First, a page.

Embed from Getty ImagesTwitter has reacted quite badly, in the normal way expected to the piece on road.cc about ‘A third of Team Sky’s riders are asthmatic‘. It’s probably worth taking a look at some pretty obvious reasons why asthma diagnosis is higher in professional athletes than it is through a sedentary population.

For convenience, lets split the UK’s population into four groups, I’m going to make some estimates on percentages of the population, it’s not necessary to be precise on this small study, just indicative of what’s actually going on & where the statistics come from.

  1. The professional sportspeople. Lets be very generous & include the top amateurs in each sport too & give this lot 1% of the total population. These people test themselves to the limits in training & competition, if there’s any exercise induced asthma going on here, it’s going to be caught & diagnosed as such. It’s a condition that cannot go unnoticed at this level.
  2. The fun, competitive & hobby athlete. These may account for up to 10% of the population, I’m including people who take part in any sport, at any level other than elite. So runners, cyclists, martial arts, etc. These people probably push themselves quite hard, if they’re getting serious about their sport it’s likely that they’ve pushed themselves beyond the point where exercise induced asthma may kick in. So there’s a reasonably high chance that somebody in this category will have been to the doctor if it’s happened & got themselves an inhaler, but not nearly as many as in the category above, it may just not be that important to them or affect them that much for what they want to achieve.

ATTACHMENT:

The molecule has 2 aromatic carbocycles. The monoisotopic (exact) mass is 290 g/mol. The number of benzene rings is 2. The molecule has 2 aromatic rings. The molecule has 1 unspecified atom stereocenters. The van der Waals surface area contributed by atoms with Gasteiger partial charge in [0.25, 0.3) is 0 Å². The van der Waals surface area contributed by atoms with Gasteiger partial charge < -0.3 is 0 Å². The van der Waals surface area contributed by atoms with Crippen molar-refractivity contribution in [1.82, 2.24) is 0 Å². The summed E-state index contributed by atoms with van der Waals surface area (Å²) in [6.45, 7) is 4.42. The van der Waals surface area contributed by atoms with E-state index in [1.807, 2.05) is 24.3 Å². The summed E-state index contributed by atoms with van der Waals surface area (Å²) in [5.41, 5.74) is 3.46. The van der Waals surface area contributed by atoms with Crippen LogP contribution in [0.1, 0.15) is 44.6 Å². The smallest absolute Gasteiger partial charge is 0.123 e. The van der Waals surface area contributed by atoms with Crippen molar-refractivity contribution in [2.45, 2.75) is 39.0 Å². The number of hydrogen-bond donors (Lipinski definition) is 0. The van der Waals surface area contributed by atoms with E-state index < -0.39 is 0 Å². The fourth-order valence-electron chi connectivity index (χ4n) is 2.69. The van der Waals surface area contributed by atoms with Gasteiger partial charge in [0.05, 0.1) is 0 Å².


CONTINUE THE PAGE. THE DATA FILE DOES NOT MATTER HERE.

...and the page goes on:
3. Obese & overweight sadly account for approximately 63% of the adult population according to studies. It’s highly unlikely that many of this lot actually push themselves to induce exercise induced asthma. We can assume if they did regular exercise, they wouldn’t be overweight. So I’m also assuming that the bulk of them don’t get diagnosed with asthma due to this. A very hefty part of the population who will be almost removed from the statistics based on this assumption.
  4. The normal fit & healthy part of the population. Unfortunately we’re left with only 26% of the population who fit into this category. I would imagine that they do some sort of exercise, so are reasonably likely to have been diagnosed if there is a problem.

The Assumption

I think asthma exists in many more than the 8 to 10% that have been diagnosed, probably more likely at the levels noticed in elite athletes. If we look at the groups above, I would assume that the same percentage across each group have exercise induced asthma, but the diagnosed percentage is very different. If Asthma is present in an individual, it probably has very little effect on groups 3 & 4, some effect on many in group 2 & would cause anybody in group 1 very big problems. So asthma is more likely to be diagnosed in groups 1,2 & 4, but less so in group 3. So we’re missing a huge proportion from the statistics, 8 to 10% is simply wrong, it’s much more prevalent than that.